Roof vents

Published on June 13th, 2013 | by Henri

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Why not combine gable vents and ridge vents?

Q.    You advise not to use a gable vent when you have continuous soffit vents and no obstructions blocking the air flow between the soffit and the ridge vent. I don’t understand.

A.    It’s interesting how often this comes up. I’ll try to clarify that for all those who are confused about it.

Air flows from the soffits to the ridge vent by several means. One is wind and another is thermal dynamics. Heat loss from the living space warms the air in the attic and so does the sun when it hits the roof. Warm air rises and exhausts through the ridge vent causing suction through the soffit vents. This creates what is known as an air wash in every rafter bay, removing some moisture and cooling the attic. The pattern looks like this:

Soffit and Ridge Vents

Air flow with soffit and ridge vents

However, air flow, like water, seeks the easiest path. If there are gable vents as well as a ridge vent, the gable vents will feed the need for replacement air caused by the exhaust through the ridge vent and the soffit vents become considerably less effective.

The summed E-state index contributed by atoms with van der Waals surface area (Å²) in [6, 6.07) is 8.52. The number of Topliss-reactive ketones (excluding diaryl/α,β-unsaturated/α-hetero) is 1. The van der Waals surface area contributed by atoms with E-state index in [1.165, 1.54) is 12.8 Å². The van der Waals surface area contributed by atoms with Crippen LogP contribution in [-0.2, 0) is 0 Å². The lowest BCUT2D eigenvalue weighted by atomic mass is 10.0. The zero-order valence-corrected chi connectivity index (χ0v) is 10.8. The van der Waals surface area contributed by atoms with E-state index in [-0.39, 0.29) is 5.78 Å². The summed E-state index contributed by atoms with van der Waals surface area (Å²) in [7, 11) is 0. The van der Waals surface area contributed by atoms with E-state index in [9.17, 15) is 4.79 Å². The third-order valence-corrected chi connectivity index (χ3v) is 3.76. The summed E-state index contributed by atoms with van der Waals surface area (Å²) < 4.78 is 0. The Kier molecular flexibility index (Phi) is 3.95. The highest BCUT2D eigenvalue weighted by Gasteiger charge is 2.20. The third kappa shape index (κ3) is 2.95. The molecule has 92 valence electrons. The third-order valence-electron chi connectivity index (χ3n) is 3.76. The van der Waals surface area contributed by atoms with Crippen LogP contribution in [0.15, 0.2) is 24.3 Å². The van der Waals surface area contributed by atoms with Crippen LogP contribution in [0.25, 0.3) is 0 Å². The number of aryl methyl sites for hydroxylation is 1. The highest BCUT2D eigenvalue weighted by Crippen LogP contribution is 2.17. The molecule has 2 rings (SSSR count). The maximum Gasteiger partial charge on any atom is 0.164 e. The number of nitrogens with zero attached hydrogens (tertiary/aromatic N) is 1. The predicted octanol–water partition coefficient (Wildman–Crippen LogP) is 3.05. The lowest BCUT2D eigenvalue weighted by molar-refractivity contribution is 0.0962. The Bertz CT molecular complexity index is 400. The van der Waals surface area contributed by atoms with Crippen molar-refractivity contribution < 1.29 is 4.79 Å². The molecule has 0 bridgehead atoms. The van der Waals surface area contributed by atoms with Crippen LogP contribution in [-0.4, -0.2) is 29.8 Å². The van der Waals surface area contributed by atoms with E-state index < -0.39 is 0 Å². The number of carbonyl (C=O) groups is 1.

The other effect is the wind. When it blows on a roof with an unbaffled ridge vent, it stops the exhaust through the vent, and therefore the intake through the soffit vents – attic ventilation stops being effective.
This is why I consistently recommend the use of externally baffled ridge vents. By deflecting the wind over the ridge, they create suction in the attic (the Bernoulli Effect) thus increasing the air flow from the soffit vents.

If there are also gable vents, and the wind hits one of them at any angle that allows penetration, there is some turbulence in the attic, but not effective ventilation. I hope this will answer this question to everyone’ satisfaction.

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